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00000179-e1ff-d2b2-a3fb-ffffd72a0000WNIJ's "Read With Me" archive collects dozens of interviews with authors from the WNIJ area -- northern Illinois and southern Wisconsin.On the third Monday of each month, Morning Edition host Dan Klefstad talks with an author about their latest book, and asks them to read an excerpt. Many of the interviews below feature an additional excerpt reading captured on video.We hope you take the time to read the books featured here. And if you talk about them on social media, please use #WNIJReadWithMe.

Belvidere preacher rides a Harley for Jesus

Robert Kopp wants you to know something:  Jesus loves you, and he would've ridden a motorcycle back in the day.  The Rev. Dr. Kopp's new book, I Just Wanna Ride (FTW), describes how the biker lifestyle leads to a more authentic faith.  It's the first installment of WNIJ's Summer Book Series.

Part memoir and part manifesto, Kopp compares the diversity of the biker community -- blue collar, white collar, young and old -- with what he calls the growing mono-culture of mainline Christian churches.  "Isn't it sad that a motorcycle could bring people together more than Jesus can bring people together IN THE CHURCH, which says they love him."

1st Listen Button:  Rev. Kopp reads an excerpt.

Central to Kopp's book is the idea of biblical freedom, which he calls "being exactly who God designed and gifted you to be."  According to Kopp, people who act as God intended will express their own freedom without infringing on another's.  If you guessed Kopp is a libertarian, you'd be correct.

He is also a strong advocate of religious diversity, extending the concept of biblical freedom to Jews, Buddhists, Muslims and others.  For Kopp, how or where one worships isn't important.  "If you read the New Testament, you'll find that Jesus had tremendous disdain for clergy, for traditionalism, for religion.  He was trying to develop a relationship."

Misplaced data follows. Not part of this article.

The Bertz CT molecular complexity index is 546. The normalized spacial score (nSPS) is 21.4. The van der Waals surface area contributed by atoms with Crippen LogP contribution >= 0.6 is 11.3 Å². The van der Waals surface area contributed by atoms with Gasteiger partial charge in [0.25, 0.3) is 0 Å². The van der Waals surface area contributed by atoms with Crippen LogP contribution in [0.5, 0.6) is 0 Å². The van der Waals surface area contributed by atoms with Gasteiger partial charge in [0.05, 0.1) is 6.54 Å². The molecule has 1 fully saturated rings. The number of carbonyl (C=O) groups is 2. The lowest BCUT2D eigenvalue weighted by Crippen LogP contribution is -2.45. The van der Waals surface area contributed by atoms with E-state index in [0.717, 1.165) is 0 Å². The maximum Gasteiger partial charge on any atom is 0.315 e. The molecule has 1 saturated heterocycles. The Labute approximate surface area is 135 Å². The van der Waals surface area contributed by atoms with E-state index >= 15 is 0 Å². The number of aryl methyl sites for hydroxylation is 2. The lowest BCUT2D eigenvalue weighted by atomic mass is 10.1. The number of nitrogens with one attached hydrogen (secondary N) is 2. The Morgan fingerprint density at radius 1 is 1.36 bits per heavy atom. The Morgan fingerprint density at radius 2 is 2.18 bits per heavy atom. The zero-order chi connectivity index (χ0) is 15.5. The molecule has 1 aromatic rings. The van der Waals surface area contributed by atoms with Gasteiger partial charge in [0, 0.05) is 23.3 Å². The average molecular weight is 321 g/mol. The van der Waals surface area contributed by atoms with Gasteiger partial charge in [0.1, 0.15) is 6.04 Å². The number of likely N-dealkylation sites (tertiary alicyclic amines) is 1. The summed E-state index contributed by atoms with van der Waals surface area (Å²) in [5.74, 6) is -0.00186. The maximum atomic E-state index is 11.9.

Like many bikers, Kopp was inspired by the 1969 film Easy Rider.  His favorite scene is when Dennis Hopper's character, Billy, gives the finger to a couple of rednecks who threaten him with a shotgun.  They kill Billy, he wipes out and his bike bursts into flames.  Kopp calls Billy's "royal salute" a rebellion against the dominant culture, one that any biker would approve.

2nd Listen Button:  Kopp explains the book's subtitle, FTW.

Kopp gives his own "salute" on the cover of his book, which shows him sitting on his Harley-Davidson.  Kopp isn't gesturing, but the book's title includes the letters FTW, meaning "F**k The World."  In an interview with WNIJ, Kopp said he doesn't use such language while preaching, but doesn't shy away from it.  Like his leather jacket, Kopp says the F word is part of the biker culture.

The Rev. Dr. Kopp is the Senior Pastor at First Presbyterian Church in Belvidere, IL.  He rides a 2005  HD Road King.

3rd Listen Button:  Broadcast version with Steppenwolf intro.

Friday, June 8, our Summer Book Series continues with Rockford author Dan Libman.  He'll discuss his short story collection Married But Looking.  Hear the broadcast version of that interview during Morning Edition at 6:34 and 8:34.

Good morning, Early Riser! Since 1997 I've been waking WNIJ listeners with the latest news, weather, and program information with the goal of seamlessly weaving this content into NPR's Morning Edition.